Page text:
I imagine Harriet might say this is what Jesus aimed to show us when he took on flesh and lived among us (John 1:14) Christ Jesus, “Who, though he was in the form of God did not regard equality with God as something to be exploited, but emptied himself taking the form of a slave, being born in human likeness. And being found in human form, he humbled himself and became obedient to the point of death—even death on a cross” (Philippians 2:6-8). Jesus stands with the suffering, the afflicted, the no-account, the invisible poor who make our shoes. To follow Jesus is to walk the way of his cross. Jesus made himself subject to human capriciousness and malice in solidarity with those who become its targets.  Let the heavenly chorus sing for joy.

Harriet would not fail to notice all the “blessings” mentioned in Jesus’ sermon are what most people would call woes; and all the woes are what we usually count as blessings.  Jesus preached woe to the wealthy, and those who have plenty to eat, who are laughing now and possess the esteem of others who all speak well of them.  Aren’t these the very things we often pray for?  As for hunger, weeping, and the hatred of others who exclude, revile, defame us on account of Jesus—who among us would call these blessings?  Well, apparently, Jesus did and does.

But, as Harriet would be quick to say, this is not because Jesus wants us to weep more, or to become poorer, or to be hated. This does not please to God.  Rather, Jesus the great revealer, shows us the fullness of God dwells now in the abandoned places of human despair. God is with you in your struggles.  God is there when you’re not being very good at being religious, let alone spiritual.  God is present in distress, tragedy, and injustice –not because God wants more of these things—but because God intends to put an end to such things.  In fact, God has already turned the tide. (Nadia Bolz-Weber) Christ Jesus has called us to come stand beside him in this fight.

Jesus goes on to up the ante saying, ‘Love your enemies. Bless those who curse you, pray for those who abuse you. If anyone strikes you on the cheek, look them in the eye and offer the other cheek also. If anyone takes your coat offer them your shirt.  Give to everyone who begs from you. If anyone steals your stuff, don’t ask for it back. Do unto others as you would have them do to you.’ (Luke 6:27-31)

Theologians will say these Beatitudes are descriptive of God’s kingdom, not prescriptive of what we need to try and be more of.  Regular people say, ‘Sure Jesus, in an ideal world, I might be willing to do all these things—but in case you haven’t noticed—this not an ideal world!’  That’s when our strong faithful new friend Harriet might gently pull on our elbow. Jesus knows the power of evil is real. But there’s no way to begin making a better world unless evil is returned with forgiveness and mercy. Let all the Saints sing alleluia!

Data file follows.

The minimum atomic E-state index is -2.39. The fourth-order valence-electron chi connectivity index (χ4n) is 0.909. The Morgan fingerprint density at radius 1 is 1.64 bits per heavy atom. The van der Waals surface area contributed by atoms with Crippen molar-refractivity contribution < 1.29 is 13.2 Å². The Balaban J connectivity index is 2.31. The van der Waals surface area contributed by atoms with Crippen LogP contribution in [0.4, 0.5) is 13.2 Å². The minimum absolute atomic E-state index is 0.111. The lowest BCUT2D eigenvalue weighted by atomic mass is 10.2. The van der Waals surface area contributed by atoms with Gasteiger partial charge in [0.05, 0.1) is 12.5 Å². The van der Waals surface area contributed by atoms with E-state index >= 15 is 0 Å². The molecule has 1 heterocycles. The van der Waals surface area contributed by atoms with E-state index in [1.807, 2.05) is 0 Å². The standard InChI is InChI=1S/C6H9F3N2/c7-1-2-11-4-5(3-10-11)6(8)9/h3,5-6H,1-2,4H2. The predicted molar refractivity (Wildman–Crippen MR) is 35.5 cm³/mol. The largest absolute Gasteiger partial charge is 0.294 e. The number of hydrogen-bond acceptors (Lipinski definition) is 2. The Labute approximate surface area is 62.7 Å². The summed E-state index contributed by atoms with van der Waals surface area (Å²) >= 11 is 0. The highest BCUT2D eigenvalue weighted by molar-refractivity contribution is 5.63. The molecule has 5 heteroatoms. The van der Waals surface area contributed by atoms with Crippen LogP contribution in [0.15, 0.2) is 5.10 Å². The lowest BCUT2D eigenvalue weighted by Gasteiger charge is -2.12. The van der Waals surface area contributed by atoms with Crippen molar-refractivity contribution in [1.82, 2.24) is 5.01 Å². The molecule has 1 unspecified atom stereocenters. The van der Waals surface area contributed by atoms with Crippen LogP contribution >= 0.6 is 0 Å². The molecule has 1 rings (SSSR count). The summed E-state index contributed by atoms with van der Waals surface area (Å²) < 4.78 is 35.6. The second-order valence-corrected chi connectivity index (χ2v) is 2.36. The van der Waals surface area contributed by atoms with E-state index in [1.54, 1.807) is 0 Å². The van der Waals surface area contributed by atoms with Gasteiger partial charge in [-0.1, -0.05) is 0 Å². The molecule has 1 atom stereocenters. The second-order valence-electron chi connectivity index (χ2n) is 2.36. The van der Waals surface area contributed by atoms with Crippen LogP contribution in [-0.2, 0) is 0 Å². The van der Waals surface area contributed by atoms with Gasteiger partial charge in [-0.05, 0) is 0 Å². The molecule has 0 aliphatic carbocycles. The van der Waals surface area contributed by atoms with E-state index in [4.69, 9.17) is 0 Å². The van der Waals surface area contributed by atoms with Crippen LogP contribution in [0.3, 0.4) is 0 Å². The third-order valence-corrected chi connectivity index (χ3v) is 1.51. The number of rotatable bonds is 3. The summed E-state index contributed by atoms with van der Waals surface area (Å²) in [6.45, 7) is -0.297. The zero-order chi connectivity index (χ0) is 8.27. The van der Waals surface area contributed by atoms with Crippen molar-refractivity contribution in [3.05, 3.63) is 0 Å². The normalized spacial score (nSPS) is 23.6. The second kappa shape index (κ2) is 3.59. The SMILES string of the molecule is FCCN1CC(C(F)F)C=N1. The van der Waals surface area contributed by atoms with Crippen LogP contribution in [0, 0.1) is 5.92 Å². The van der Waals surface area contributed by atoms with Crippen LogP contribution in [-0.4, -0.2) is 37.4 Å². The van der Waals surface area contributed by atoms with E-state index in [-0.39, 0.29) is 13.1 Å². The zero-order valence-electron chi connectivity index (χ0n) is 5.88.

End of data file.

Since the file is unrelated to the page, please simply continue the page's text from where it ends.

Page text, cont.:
I go to prepare a place for you.  There’s a reserved seat for you right beside Harriet at the great banquet Jesus has laid out for us. Come, share in the inheritance of all the saints. Come to the table prepared for you.

Reformation Sunday, 2019

Immanuel Lutheran, Chicago

When I was five, I fell asleep on the back of my grandpa’s tractor while he was cutting hay. I got a big ball of dirt and grass in my lungs. “Pneumonia,” they said. I would need regular injections of penicillin. In those days there were no pills to take.  So, that’s how I missed the first two weeks of kindergarten laying in a hospital bed.

I remember the big yellow school bus that came to pick me up my on first day of school-mostly because my mom took a picture of me and our dog, Rusty, standing beside the road.

That same day, for the ride home, my teacher attached a big manila tag to a button on my shirt. It had the bus number written in big black letters. “You still need that tag?” One of the kids asked disbelievingly. After two weeks, the other kids already knew their bus by heart. “You still need that tag?” That question is probably the only other thing I still remember about my first day. How’s it possible you still don’t know? I’m thankful my teacher kept track of my story and took care to provide me with it, because yeah, I did need it. I needed that tag to find my way home again.

Well, the people of Israel should have known. After Exodus, Mt. Sinai, and entry in the Promised Land, they had no excuse.  One could have asked the Israelites, ‘You still need reminding about this whole God thing?”  Well, yes. Yes, they did still need reminding.  So, God wrote a big note for them. It was already written in the book of the Law and the Prophets.  But now, God wrote in big letters on sticky note placed directly on their hearts.  “I will be your God, and you shall be my people… I will forgive their iniquity and remember their sin no more.” (Jeremiah 31:33 & 34.)  God is still doing that. In fact, God is that kind of parent who is always leaving us notes.

Jesus commanded that we be baptized and that we meet him at his Table. These are not prerequisites of grace. They’re not how we merit status as God’s children. They’re sticky notes of grace. Remember, you are marked with the cross of Christ.  You are my child. Partake of living bread and drink of my lifeblood. You are one body, one blood, one people, and that’s the truth.

In the Roman Praetorium, standing before Jesus on the night of his crucifixion, Pilate famously asked, “What is truth?” In a time when we can’t even agree about facts, could there be a more modern question? Jesus showed us what to do in chaotic and confusing times.  Look within yourself. See what’s written there. Remember your baptism. Don’t forget what I taught you seated around my Table. Jesus said, if are my disciples you will know the truth and the truth will make you free.” (John 8:32)